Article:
In Georgia, many children with disabilities end up in state institutions, hidden away from the rest of society. Lack of funding means that care is often poor. But a new project launched by the United Nations children's charity, Unicef, may be about to change this.
Driving west from Georgia's capital Tbilisi, the road drops into a beautiful, green valley.
Hidden from view, few Georgians know about Kaspi
Turn left and a bumpy lane takes you past attractive cottages, surrounded by orchards, heavy with fruit.
Crunching along the gravel you pass a ruined factory.
It is a hulking shell. Concrete walls crumbling, steel girders, like an exposed skeleton, rusting slowly.
There are factories like it all over Georgia, evidence of an economy that collapsed following the Soviet Union's demise.
Cross a stream and you reach a set of gates. Beyond them is a long, double-storey building hidden behind some trees.
In the grounds, nurses in white coats watch over children. This is the Kaspi Children's Hospital, one of two institutions in this former Soviet republic where children with severe mental and physical disabilities are sent.
As you walk down a long, dingy corridor you can hear crying and moaning.
Occasionally there is a piercing scream.
Push open any door and, in each grimy room, you will find a small group of children, a single electric bulb, a few battered, old pieces of furniture, and a wood stove for heating.
Some of the children are in wheelchairs, listless, their heads lolling to one side.
In Georgia disability carries a serious social stigma. The state's only way of dealing with abandoned children has been to shut them away, out of sight
On a bench sit three young boys, none is more than four years old.
They are hunched, rocking back and forth, one sobbing gently. Another boy, perhaps seven years old, bangs his head rhythmically against the window frame.
The wood is splintered and broken from the blows.
Kaspi is home to 100 children. Most have been rejected by their families and dumped here.
In Georgia disability carries a serious social stigma. The state's only way of dealing with abandoned children has been to shut them away, out of sight.
Such attitudes towards disability are common in Eastern Europe and Central Asia, a legacy from Soviet times.
Georgia's situation is exacerbated by the economic collapse.
The country used to enjoy the highest standard of living in the Soviet Union. Now, half of all families live below the poverty line.
Georgia's government, to its credit, has acknowledged that institutions meant to care for children can harm them. But few families want the disabled children back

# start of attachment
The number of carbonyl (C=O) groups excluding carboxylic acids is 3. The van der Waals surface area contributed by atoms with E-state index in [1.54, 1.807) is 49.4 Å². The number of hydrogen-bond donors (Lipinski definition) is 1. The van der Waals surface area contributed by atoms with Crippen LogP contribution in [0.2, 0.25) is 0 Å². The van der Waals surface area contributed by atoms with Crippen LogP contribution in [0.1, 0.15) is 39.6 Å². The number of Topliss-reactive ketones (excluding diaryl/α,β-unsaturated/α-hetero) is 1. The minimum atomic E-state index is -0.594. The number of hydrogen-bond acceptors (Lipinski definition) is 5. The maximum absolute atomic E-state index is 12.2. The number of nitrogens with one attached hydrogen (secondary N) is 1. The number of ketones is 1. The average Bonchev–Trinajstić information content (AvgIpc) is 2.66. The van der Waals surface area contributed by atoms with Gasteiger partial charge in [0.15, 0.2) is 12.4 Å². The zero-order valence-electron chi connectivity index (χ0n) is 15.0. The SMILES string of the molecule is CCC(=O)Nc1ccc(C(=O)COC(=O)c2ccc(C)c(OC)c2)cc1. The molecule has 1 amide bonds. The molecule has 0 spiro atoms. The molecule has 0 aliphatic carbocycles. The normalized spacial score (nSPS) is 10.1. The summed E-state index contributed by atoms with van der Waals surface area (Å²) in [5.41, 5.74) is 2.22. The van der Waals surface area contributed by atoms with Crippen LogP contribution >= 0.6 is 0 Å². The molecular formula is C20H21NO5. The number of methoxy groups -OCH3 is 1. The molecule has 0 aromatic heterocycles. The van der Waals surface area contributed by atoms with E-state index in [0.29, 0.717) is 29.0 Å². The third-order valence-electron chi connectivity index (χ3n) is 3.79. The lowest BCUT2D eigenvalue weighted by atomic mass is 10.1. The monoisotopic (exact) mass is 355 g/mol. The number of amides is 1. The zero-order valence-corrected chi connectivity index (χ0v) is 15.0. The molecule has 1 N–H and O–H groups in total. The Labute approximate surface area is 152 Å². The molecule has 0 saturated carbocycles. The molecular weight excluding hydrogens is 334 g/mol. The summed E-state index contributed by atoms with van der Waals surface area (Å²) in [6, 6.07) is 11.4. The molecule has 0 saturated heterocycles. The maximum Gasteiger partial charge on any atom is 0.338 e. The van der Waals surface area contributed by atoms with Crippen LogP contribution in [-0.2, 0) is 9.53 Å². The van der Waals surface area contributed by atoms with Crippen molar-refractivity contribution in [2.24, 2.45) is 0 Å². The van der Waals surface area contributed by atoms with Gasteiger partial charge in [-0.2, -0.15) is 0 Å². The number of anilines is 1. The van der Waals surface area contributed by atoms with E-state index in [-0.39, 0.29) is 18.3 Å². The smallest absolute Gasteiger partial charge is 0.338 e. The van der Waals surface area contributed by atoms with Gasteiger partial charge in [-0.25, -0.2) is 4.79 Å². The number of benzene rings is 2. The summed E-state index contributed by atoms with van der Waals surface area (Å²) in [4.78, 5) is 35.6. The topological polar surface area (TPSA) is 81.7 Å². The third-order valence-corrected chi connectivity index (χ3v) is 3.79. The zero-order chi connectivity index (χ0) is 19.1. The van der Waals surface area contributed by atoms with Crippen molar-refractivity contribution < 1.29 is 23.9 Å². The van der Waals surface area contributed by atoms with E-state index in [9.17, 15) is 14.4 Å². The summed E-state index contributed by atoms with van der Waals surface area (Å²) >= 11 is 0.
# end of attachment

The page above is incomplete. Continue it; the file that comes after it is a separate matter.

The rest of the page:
State institutions simply cannot afford to give the children proper care.
Each nurse at Kaspi earns $25 (£14) a month. That is less than half of official poverty wages.
The children get little love and no special therapy. Deprived of stimulation and treatment their disabilities grow more severe.
Nowhere else to go
In the music room we found 12-year-old Rosa, a slim girl with cropped dark hair and deep, dark eyes.
Rosa has schizophrenia and is Kaspi's newest arrival.
Even when she reaches 18, Rosa may end up staying in the hospital
She is intelligent and well aware of where she is.
Crying, she told us her parents had both died.
Her aunt, it seems, did not want to care for a child with a mental illness. So the aunt told Rosa she was taking her to school, and brought her to Kaspi.
"I don't like it here," said Rosa through her tears. "I'm angry with my aunt, she lied to me. I want to go home."
Officially the children are meant to leave at 18 years old. But most have nowhere else to go so they stay put.
A few committed organisations like the UN Children's Fund, Unicef, and the charity World Vision are trying to change this.
Georgia's government, to its credit, has acknowledged that institutions meant to care for children can harm them.
But few families want their disabled children back. Just two children have moved out of Kaspi in two years.
So the emphasis now, is on trying to prevent the children from being abandoned.
In Tbilisi I was shown a pilot project, a Unicef sponsored kindergarten, where children with disabilities are taught in a regular school.
Changing the way disabled children are treated in Georgia will take time
The effect is astonishing. They are stimulated and engaged, completely different to the sad, introverted children in Kaspi.
At the kindergarten, parents get classes in how to care for disabled children at home.
I met Maya, a mother in her late twenties. Her son, Dimitri, has cerebral palsy and is in a wheelchair.
When her husband realised the boy was disabled he left Maya and Dimitri.
She was, she says, too ashamed to take her son out in public. But she has now changed her thinking. She brings Dimitri to the kindergarten every day and wants him to go to a normal school.
The difficulty is that it will take money and time to reform the system and change attitudes to disability
Dimitri is a chubby, happy boy. A perfect advert for the benefits of keeping children in a loving, family environment and out of cold, hidden institutions like Kaspi.
The difficulty is that it will take money and time to reform the system and change attitudes to disability.
Meanwhile, Rosa and others will stay stuck where they are, isolated, unhappy and alone.
From Our Own Correspondent was broadcast on Saturday, 6 August, 2005 at 1130 BST on BBC Radio 4. Please check the programme schedules for World Service transmission times.